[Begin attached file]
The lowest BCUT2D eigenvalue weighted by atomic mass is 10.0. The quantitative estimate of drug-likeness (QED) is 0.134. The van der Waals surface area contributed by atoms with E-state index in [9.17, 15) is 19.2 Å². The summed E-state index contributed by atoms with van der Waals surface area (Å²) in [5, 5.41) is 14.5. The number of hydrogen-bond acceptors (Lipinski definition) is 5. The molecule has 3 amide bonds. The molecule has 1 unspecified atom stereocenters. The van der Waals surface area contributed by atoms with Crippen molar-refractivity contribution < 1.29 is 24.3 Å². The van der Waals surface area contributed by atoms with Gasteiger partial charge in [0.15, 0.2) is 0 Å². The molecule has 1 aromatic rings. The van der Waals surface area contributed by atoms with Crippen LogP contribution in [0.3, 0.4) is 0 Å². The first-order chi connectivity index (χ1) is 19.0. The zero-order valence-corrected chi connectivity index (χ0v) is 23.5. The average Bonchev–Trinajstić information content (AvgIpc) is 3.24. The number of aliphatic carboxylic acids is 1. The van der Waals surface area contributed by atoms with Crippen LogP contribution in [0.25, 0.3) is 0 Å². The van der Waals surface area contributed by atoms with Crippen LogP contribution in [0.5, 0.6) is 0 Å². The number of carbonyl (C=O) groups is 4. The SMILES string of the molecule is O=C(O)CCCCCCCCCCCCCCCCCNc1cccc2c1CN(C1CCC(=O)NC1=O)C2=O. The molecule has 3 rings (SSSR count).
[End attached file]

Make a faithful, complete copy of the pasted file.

The lowest BCUT2D eigenvalue weighted by atomic mass is 10.0. The quantitative estimate of drug-likeness (QED) is 0.134. The van der Waals surface area contributed by atoms with E-state index in [9.17, 15) is 19.2 Å². The summed E-state index contributed by atoms with van der Waals surface area (Å²) in [5, 5.41) is 14.5. The number of hydrogen-bond acceptors (Lipinski definition) is 5. The molecule has 3 amide bonds. The molecule has 1 unspecified atom stereocenters. The van der Waals surface area contributed by atoms with Crippen molar-refractivity contribution < 1.29 is 24.3 Å². The van der Waals surface area contributed by atoms with Gasteiger partial charge in [0.15, 0.2) is 0 Å². The molecule has 1 aromatic rings. The van der Waals surface area contributed by atoms with Crippen LogP contribution in [0.3, 0.4) is 0 Å². The first-order chi connectivity index (χ1) is 19.0. The zero-order valence-corrected chi connectivity index (χ0v) is 23.5. The average Bonchev–Trinajstić information content (AvgIpc) is 3.24. The number of aliphatic carboxylic acids is 1. The van der Waals surface area contributed by atoms with Crippen LogP contribution in [0.25, 0.3) is 0 Å². The van der Waals surface area contributed by atoms with Crippen LogP contribution in [0.5, 0.6) is 0 Å². The number of carbonyl (C=O) groups is 4. The SMILES string of the molecule is O=C(O)CCCCCCCCCCCCCCCCCNc1cccc2c1CN(C1CCC(=O)NC1=O)C2=O. The molecule has 3 rings (SSSR count).